Is this really a thing to worry about? As we lose unique languages and cultures each year and what remains drifts to commonality, should we be concerned as inside of all these people following the global cultural norms there still exists the traditional cultural practices and beliefs.
Cambodia just celebrated Khmer New Year and both young and old danced their traditional sways as they sang their traditional songs. They come to the temple in their traditional outfits and as they pray, and thou can you see how unique they are from you and I.
Has our unique culture more staying power?
Even the so-called internationalists who are at home in many cultures still define themselves with their own unique cultural identity and often, find themselves comfortable in the company of compatriots where they can share jokes and comments and smirks and know that they are understood.
Maybe among those who set the ways in a country, often those who are well travelled and well connected, internationality is a reality but for most locals, life has not changed much. Television brings in the new fashion which gives the illusion of change. Maybe the trappings become more common, but the root culture seems to have more staying power.
Of the Asian countries, Japan has always been the most particular about design but many other Asians are only beginning to have the same appreciation for it. They are not just doing design. They take a journey back into their tradition to find what they can use to express the unique attributes of their nation and their people. They dig far into the mountains and learn from their ethnic groups. We see traditional crafts making a revival and local designers improving them or incorporating them into their new creation.
Asia used to be the place where you buy cheap manufactured clothes. This is now changing as many younger designers are trying to crack the international world of craft and fashion. There are as yet not many IMPeis but the idea of design is catching on.
Lifestyle has changed, too. As more people in Asia become middle class, their tastes go beyond the merely utilitarian. They seek well designed products for themselves and for their homes. They also start to look for what will make them or their homes different. This creates a market for designers who open their studios or have a place in malls to display their designs.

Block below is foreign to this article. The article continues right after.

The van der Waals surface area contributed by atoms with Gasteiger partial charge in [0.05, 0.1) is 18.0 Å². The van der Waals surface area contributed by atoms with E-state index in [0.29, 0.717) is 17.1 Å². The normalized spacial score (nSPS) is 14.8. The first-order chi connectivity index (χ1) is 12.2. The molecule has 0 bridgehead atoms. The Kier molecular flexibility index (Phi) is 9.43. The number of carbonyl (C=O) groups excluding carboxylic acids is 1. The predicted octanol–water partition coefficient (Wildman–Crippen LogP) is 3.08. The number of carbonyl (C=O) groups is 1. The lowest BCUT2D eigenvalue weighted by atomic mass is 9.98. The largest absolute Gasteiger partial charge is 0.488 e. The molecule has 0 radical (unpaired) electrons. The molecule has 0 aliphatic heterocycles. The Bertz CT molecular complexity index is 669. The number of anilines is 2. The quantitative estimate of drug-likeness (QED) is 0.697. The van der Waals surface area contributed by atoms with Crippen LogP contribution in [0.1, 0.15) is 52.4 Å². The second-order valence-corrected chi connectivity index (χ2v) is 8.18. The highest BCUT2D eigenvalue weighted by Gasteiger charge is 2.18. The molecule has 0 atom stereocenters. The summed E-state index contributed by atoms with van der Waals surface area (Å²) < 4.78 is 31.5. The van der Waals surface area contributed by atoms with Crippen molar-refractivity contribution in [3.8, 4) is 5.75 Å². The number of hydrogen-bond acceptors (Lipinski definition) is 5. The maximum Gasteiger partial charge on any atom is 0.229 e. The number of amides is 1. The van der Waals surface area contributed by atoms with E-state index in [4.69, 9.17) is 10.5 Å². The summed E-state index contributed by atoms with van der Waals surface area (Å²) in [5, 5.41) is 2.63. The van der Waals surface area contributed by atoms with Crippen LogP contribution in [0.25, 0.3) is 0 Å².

Yesterday, here in Phnom Penh, I visited Ambre of Romyda Keth, a Cambodian designer. It is full of beautifully designed clothes in imaginative colour mix paired with creatively fashioned accessories. I was surprised to see a wing of home accessories as well.
In Vietnam, the last time I was there, the foreigners especially the Japanese worked with the locals to revive the traditional fabric and design unique to some of the indigenous groups. Indigo and hemp were once again used and enhanced. The weaving became much more refined. That started the other local designers to appreciate their own traditional fabric and ways of dyeing cloth. Some of them went further to learn the traditional techniques of the ethnic communities in weaving and making accessories. From here, they have improvised and improved the traditional designs creating unique accessories that are now coveted by many fashion enthusiasts.
One Vietnamese designer in particular, Thao Vu, did just this in the hills of Cao Bang and to give expression to what she has learned there, she founded the fashion studio, Kilomet109. She recently got the British Young Creative Entrepreneur (YCE) Award. Here's a video showcasing what she does:
The Hammock is at Work. The owner is not. In-between trips for clients, the Tuktuk drivers in Phnom Penh put out their hammocks and take a rest. The car drivers do this as well. They all have their hammocks at the back of the car. The clients can take time in their meeting or their shopping. No problem. Our drivers are doing just the right thing to do for their health and sanity.
Taking time out in-between activities at work may prove to be more productive. As the mind gets rested, the capacity to think out ideas and solutions improve. In most of Southeast Asia, it is not unusual for office employees, in the middle of the day, to put their heads down on their desk, if they're lucky to have a makeshift cot in one corner of the office, to have a nap. They have their mid break and they use it well.
Maybe, this is an option to add to our current lifestyle. What do you think?
For those who love travel, here are some of my top recommendations of places to visit.
Click on the picture to know more of these places: